Concert goers who have ringing in their ears are concerned about whether the ringing will go away on its own.

You just can’t escape from that ringing in your ears. That high pitched buzz in your ear has been nagging you ever since yesterday morning and it still hasn’t disappeared. You know the sound is tinnitus, but you’re beginning to wonder just how long lasting tinnitus usually is.

Tinnitus can be brought about by injury to the stereocilia inside of your ears (the air vibrations that your ears turn into sound, are sensed by these little hairs). That injury is typically the outcome of overly loud sound. That’s why when you’re sitting near a booming jet engine, eating at a noisy restaurant, or going to a concert, you notice tinnitus the most.

How Long Does Tinnitus Persist on Average?

Tinnitus can’t be cured. But tinnitus normally doesn’t continue forever. How long your tinnitus persists depends on a large number of factors, like your general health and the root cause of your tinnitus.

But if you just returned home from a noisy day of traveling and you find your ears buzzing, you can generally expect your tinnitus to go away in a day or two. 16 to 48 hours typically is how long tinnitus will persist. But often, symptoms can last as long as two weeks. Additional exposure to loud sounds could also trigger tinnitus to flare up again, effectively resetting the clock.

If tinnitus lingers and is affecting your quality of life, you need to consult a specialist.

Why is Tinnitus Sometimes Irreversible?

Usually, tinnitus is short-lived. But sometimes it can be long-lasting. Particularly when the cause of tinnitus is something outside the mundane When it comes to degree and origin. Some illustrations are as follows:

  • Hearing loss: In many cases, hearing loss and tinnitus are joined at the hip. So, whatever the cause of your hearing loss is, you may also wind up developing (or noticing) permanent tinnitus along with it.
  • Repeated exposure: After one rock show, your ears will probably ring for a couple of days but continued subjection will lead to far more serious consequences. Continued exposure to loud sounds can lead to irreversible hearing injury, tinnitus included.
  • Traumatic Brain Trauma (TBI): The majority of the processing of sound happens in the brain. When those processors start to misfire, because of traumatic brain trauma, tinnitus can be the outcome.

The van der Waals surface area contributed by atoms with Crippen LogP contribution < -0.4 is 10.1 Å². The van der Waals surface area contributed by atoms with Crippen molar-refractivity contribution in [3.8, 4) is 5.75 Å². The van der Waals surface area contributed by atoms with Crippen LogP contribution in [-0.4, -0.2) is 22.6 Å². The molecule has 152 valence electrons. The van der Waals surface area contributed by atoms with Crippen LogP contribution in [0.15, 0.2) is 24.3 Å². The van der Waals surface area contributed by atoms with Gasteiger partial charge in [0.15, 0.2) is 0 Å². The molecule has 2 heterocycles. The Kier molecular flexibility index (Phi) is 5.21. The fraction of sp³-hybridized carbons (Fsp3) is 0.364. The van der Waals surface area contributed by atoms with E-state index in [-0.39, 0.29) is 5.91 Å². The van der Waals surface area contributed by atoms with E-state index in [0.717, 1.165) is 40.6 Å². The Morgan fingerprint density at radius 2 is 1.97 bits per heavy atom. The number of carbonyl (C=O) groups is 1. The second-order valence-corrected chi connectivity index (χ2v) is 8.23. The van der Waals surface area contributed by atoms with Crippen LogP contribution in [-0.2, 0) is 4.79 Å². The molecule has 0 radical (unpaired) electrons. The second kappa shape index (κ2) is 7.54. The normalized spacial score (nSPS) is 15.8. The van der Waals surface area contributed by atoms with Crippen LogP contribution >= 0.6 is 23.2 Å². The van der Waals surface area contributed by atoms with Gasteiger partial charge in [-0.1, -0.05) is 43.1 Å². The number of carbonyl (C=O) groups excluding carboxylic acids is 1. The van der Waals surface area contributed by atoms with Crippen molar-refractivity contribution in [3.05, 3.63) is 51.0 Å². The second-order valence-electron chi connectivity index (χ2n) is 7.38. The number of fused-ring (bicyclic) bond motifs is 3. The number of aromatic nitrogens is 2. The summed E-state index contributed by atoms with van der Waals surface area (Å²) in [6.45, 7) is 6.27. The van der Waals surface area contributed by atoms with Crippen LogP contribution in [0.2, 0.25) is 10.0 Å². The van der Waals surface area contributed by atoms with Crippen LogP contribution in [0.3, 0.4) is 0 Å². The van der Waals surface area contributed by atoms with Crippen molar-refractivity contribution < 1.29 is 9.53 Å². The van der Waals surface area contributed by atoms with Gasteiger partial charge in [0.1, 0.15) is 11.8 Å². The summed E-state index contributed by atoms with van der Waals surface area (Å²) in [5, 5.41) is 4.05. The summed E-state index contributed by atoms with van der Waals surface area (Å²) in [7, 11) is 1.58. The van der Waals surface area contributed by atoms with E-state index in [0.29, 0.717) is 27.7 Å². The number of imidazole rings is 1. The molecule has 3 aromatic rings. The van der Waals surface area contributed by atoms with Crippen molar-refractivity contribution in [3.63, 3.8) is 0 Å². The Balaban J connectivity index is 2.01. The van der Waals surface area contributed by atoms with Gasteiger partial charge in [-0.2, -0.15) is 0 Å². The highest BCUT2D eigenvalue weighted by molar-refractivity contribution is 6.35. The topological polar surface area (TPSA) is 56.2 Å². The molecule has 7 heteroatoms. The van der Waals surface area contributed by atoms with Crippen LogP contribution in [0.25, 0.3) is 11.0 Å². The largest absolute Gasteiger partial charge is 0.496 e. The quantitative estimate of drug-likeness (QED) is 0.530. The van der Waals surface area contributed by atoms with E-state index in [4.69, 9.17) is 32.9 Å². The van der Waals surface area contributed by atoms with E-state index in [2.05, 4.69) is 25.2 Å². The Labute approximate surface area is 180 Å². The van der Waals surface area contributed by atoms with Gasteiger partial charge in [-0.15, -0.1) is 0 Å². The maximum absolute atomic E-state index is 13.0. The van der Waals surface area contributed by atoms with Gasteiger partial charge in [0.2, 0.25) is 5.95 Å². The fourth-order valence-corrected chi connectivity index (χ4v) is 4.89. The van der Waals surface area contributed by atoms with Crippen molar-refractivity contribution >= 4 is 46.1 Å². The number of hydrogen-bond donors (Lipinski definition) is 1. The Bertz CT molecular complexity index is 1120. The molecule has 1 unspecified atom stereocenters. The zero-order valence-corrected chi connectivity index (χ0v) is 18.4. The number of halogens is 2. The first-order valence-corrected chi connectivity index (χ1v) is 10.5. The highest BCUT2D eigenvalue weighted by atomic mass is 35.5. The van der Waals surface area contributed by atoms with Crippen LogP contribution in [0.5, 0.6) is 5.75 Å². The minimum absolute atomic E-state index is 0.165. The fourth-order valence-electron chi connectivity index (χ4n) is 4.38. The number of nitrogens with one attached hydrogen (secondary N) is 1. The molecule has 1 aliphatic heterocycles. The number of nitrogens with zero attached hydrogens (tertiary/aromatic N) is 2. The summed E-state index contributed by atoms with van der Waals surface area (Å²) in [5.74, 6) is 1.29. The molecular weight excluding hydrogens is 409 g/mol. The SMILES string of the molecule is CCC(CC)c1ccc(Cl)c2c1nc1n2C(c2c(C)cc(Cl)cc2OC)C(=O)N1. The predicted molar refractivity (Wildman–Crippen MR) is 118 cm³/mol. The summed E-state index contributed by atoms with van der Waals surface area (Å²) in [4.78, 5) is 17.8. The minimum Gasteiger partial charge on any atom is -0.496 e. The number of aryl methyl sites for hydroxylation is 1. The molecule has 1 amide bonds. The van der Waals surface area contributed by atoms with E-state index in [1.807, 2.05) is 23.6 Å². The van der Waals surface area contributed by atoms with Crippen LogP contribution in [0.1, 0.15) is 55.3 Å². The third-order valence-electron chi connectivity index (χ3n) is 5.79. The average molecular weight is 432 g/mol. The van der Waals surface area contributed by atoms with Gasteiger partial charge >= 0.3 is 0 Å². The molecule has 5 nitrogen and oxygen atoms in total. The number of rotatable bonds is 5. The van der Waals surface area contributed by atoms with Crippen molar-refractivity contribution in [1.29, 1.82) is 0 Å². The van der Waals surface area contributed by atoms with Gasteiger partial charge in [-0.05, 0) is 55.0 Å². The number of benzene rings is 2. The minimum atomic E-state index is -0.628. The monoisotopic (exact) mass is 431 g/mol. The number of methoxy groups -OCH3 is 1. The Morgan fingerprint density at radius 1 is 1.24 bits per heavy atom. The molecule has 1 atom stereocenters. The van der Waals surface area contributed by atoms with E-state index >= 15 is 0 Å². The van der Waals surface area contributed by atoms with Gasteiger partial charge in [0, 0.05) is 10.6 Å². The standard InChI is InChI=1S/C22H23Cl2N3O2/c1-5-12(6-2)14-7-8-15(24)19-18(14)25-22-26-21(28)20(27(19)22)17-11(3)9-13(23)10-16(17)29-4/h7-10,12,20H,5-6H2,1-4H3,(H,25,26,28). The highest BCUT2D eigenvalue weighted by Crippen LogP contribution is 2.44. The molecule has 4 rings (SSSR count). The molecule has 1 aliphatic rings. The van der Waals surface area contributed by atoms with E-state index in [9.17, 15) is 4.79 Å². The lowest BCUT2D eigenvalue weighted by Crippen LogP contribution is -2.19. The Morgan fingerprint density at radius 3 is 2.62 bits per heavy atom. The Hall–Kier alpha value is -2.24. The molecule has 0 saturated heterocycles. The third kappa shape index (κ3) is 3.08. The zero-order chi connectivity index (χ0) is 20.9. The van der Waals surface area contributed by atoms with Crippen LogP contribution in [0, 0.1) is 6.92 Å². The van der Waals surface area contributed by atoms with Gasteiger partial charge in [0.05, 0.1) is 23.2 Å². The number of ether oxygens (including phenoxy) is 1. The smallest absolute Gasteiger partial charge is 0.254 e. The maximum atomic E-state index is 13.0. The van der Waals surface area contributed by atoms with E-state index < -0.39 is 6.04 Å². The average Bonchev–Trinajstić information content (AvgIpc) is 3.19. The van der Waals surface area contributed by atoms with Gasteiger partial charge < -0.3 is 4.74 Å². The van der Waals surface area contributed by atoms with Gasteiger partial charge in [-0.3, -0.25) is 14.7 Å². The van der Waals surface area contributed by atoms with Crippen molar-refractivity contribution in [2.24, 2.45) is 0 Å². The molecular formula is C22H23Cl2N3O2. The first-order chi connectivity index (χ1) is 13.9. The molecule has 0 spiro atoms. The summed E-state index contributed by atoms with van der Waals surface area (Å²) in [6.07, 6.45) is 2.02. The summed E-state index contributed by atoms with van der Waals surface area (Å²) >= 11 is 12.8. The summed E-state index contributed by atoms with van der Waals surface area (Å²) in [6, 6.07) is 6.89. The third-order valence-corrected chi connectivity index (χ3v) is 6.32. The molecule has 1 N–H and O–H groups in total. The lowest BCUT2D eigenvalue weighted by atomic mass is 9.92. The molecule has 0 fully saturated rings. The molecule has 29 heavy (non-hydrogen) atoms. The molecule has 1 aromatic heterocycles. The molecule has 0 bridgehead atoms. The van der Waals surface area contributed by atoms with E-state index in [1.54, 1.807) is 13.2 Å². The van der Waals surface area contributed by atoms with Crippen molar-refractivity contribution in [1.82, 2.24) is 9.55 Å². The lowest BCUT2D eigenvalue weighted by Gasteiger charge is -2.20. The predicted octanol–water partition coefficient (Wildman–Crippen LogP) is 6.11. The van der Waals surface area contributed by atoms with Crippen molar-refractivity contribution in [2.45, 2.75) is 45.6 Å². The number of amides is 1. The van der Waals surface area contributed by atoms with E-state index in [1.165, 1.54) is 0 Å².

Short term tinnitus is far more common than lasting tinnitus. But there are still millions of Americans every year who are treated for permanent, or chronic, tinnitus symptoms.

How do You Get Your Tinnitus to Subside?

It doesn’t matter if your tinnitus is short term or long term, you will want to find relief as soon as possible. There is no cure for tinnitus but you can do some things to minimize the symptoms (however long they might endure):

  • Find a way to mask the sound: In some cases, employing a white noise machine (like a humidifier or fan) can help you drown out the noise of tinnitus and, thus, overlook the symptoms (and, you know, get a good night’s sleep in the process).
  • Try to remain calm: perhaps it sounds a little… abstract, but staying calm can really help keep your tinnitus in check, mostly because increased blood pressure can stimulate tinnitus flare-ups.
  • Stay away from loud noises. Attending another live show, hopping on another airline, or cranking up the volume on your earpods another notch might extend your symptoms or increase their severity.
  • Use earplugs (or earmuffs): The next option, if you can’t steer clear of loud environments, is to wear ear protection. (And, really, you need to be protecting your ears whether you have tinnitus or not.)

To be sure, if you have permanent tinnitus, none of these techniques will cure your tinnitus. But it can be equally relevant to control and diminish your symptoms.

How Long Before Your Tinnitus Goes Away?

Your tinnitus, in most scenarios, will go away by itself. Just wait the 16-48 hours and your hearing should go back to normal. However, if your tinnitus lingers, you’ll want to look for a solution. The sooner you discover a treatment that works, the sooner you can get relief. If you think you have hearing loss (which is frequently associated with tinnitus) you should get your hearing tested.

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The site information is for educational and informational purposes only and does not constitute medical advice. To receive personalized advice or treatment, schedule an appointment.
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